Verizon promises tethering for Droid

Verizon has confirmed that data tethering will be added to the Droid next year, which will allow subscribers to use their Droid as a modem to connect a laptop to the Net.

Motorola Droid Motorola

Data tethering is coming to the new Motorola Droid in 2010, a Verizon Wireless representative has confirmed.

This is great news for people who would like to use the Droid to connect their laptops to Verizon's 3G wireless EV-DO service. Tethering will not be available on the new Google Android phone when it hits stores on Friday. But Brenda Raney, a Verizon Wireless spokeswoman, said it is scheduled to be added next year.

The ability to tether or use a smartphone as a modem to access the Internet on a laptop is a differentiator for the Droid, which will be offered only on Verizon Wireless' network. The Droid's chief competitor, the Apple iPhone, is exclusively available on AT&T's network and does not offer data tethering, an issue that has frustrated many customers ever since the phone was introduced. AT&T executives have promised the feature is coming , but it hasn't come yet. Mark Siegel, a company spokesman, said the feature will eventually be offered on the iPhone, but wouldn't specify when.

That said, AT&T offers tethering on all its smartphones, except the iPhone, Siegel said. And that capability costs an extra $30 a month on top of the data service for the smartphone that customers already pay each month.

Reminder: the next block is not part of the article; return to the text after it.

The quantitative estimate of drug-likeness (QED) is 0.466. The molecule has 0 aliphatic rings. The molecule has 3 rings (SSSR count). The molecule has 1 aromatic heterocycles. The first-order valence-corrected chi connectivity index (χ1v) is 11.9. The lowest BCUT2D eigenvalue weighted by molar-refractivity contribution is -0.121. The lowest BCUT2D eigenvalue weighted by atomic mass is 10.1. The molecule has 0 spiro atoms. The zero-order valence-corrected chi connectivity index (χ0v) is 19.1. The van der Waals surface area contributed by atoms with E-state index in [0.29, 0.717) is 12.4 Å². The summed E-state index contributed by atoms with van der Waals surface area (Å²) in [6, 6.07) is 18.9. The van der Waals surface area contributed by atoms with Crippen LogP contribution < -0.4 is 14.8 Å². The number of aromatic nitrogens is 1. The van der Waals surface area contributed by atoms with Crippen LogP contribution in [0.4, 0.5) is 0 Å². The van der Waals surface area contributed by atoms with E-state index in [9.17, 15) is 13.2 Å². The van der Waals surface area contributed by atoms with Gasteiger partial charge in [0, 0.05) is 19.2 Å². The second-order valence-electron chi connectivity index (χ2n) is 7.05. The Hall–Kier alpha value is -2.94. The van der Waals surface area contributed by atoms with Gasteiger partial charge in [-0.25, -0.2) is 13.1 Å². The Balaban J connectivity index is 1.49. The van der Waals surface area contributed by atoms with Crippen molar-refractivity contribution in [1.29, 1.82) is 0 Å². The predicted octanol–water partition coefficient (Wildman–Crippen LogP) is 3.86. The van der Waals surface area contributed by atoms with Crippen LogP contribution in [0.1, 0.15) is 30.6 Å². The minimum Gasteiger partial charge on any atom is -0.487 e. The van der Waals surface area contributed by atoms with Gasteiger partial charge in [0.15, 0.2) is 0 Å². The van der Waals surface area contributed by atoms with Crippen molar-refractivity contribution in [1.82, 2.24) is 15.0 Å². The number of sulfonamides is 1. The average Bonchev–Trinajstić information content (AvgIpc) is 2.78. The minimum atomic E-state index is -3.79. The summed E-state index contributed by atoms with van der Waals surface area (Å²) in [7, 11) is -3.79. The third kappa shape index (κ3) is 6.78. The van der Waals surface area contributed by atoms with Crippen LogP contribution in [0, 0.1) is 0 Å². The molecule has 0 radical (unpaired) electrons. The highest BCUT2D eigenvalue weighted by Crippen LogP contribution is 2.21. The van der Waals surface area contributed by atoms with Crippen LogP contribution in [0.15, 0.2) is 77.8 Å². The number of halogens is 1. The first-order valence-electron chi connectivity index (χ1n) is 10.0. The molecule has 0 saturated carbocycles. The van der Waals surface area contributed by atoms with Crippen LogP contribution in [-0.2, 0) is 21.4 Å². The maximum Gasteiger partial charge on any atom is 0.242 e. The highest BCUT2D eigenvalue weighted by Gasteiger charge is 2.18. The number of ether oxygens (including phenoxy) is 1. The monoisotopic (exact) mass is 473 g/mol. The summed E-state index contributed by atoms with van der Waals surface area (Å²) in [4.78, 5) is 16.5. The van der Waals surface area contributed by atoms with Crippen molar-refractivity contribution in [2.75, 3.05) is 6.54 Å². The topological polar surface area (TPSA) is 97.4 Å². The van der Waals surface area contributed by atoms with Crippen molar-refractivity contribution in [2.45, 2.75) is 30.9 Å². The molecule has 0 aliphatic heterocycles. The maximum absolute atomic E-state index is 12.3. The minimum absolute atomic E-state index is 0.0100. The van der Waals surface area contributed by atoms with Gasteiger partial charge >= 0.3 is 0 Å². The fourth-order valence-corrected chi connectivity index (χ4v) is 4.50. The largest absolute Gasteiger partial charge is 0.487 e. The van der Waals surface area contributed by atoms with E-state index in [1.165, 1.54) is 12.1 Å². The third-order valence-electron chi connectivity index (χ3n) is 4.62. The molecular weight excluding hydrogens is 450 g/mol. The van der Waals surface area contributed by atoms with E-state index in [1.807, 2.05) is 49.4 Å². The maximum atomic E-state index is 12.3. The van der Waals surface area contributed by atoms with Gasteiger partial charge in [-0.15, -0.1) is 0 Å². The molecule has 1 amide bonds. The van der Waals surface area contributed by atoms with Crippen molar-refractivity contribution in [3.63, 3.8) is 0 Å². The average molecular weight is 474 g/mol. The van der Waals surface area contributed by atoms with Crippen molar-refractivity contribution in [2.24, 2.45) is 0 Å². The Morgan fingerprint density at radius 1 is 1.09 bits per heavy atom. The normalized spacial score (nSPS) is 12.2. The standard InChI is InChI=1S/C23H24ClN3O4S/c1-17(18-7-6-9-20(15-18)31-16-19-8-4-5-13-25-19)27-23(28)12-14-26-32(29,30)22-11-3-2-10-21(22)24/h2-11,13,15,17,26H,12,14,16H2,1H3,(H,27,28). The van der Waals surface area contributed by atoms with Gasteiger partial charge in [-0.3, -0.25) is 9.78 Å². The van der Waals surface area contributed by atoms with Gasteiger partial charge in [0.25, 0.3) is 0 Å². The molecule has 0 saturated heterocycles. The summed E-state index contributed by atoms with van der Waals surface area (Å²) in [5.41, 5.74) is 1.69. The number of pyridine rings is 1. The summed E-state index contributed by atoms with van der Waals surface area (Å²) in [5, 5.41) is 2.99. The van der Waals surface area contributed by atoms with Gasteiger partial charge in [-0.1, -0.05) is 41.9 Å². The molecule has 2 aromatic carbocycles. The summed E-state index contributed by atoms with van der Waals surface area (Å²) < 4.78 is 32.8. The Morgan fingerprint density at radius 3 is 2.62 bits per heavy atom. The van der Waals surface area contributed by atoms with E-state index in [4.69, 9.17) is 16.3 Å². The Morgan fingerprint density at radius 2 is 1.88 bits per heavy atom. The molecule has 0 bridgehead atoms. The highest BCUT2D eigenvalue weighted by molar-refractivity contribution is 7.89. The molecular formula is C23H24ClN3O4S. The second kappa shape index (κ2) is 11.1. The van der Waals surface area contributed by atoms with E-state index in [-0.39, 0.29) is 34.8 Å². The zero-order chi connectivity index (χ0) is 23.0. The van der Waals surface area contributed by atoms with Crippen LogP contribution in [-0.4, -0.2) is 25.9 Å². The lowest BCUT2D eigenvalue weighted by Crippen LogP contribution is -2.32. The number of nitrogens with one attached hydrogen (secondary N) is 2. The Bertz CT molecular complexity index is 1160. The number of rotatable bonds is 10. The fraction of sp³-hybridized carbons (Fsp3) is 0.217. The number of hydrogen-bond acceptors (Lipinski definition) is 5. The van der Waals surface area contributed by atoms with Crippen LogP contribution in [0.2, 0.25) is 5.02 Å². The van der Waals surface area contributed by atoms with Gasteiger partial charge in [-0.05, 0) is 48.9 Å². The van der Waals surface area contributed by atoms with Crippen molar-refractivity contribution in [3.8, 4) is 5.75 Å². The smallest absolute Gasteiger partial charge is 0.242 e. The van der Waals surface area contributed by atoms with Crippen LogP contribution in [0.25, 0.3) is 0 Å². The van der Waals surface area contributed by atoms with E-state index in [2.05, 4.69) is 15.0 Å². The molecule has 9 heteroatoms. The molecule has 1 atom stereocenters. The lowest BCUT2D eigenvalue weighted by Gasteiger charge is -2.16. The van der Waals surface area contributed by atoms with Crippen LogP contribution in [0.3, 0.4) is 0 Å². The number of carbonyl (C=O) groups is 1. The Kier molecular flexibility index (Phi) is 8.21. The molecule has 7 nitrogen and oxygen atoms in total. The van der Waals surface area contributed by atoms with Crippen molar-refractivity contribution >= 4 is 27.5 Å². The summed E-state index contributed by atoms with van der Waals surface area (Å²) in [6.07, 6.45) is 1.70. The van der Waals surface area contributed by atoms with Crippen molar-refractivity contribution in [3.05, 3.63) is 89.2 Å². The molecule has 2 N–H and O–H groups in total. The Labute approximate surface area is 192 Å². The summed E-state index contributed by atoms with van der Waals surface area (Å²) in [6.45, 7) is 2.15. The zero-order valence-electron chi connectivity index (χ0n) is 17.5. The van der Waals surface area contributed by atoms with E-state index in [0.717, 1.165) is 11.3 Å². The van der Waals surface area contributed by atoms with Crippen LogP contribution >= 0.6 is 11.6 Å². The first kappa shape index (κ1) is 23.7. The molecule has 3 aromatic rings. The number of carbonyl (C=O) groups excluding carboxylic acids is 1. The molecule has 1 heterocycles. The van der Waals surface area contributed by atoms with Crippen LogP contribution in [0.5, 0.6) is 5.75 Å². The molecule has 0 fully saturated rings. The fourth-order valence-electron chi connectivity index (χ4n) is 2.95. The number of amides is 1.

Verizon Wireless also offers tethering on most of its other smartphones. Verizon calls its service Mobile Broadband Connect. And it charges corporate smartphone customers who pay $44.99 per month for data service an additional $15 for tethering. For smartphone consumers, who pay $29.99 a month for their service, Verizon charges $30 a month to tether. And for customers who have feature phones with a voice service only, the company charges $49.99 to tether the device to a laptop.

All of Verizon's Mobile Broadband Connect plans are limited to 5GB of data per month. And customers are charged 5 cents per megabyte for overage.

The other two major U.S. wireless operators have either outlawed tethering altogether--or they will soon. T-Mobile USA doesn't allow tethering on its network, which caused Google earlier this year to remove a tethering application from the Android Market .

And Sprint Nextel, which did allow tethering for its smartphones, is now disabling it. The blog Pulse2 confirmed earlier this week that Sprint executive David Owens said that the carrier will no longer allow data tethering on its network starting in 2010.

The reason that wireless operators are wary about allowing subscribers to use their phones as wireless broadband modems is because they are afraid that the traffic generated from the millions of customers using these phones to connect their laptops to the Net will cripple their networks.

AT&T admits that its iPhone users, which get unlimited data usage for $30 a month, consume more data on the network than other smartphone users. And there are already signs that iPhone data use is putting strains on AT&T's network, as millions of iPhone and 3G wireless users complain of poor service, especially in metropolitan areas.

But banning tethering likely won't stop people from illegally turning their phones into modems. There are many crafty smartphone users who will likely jailbreak their phones to enable the functionality. And it's hard for the carriers to actually block the service.

 

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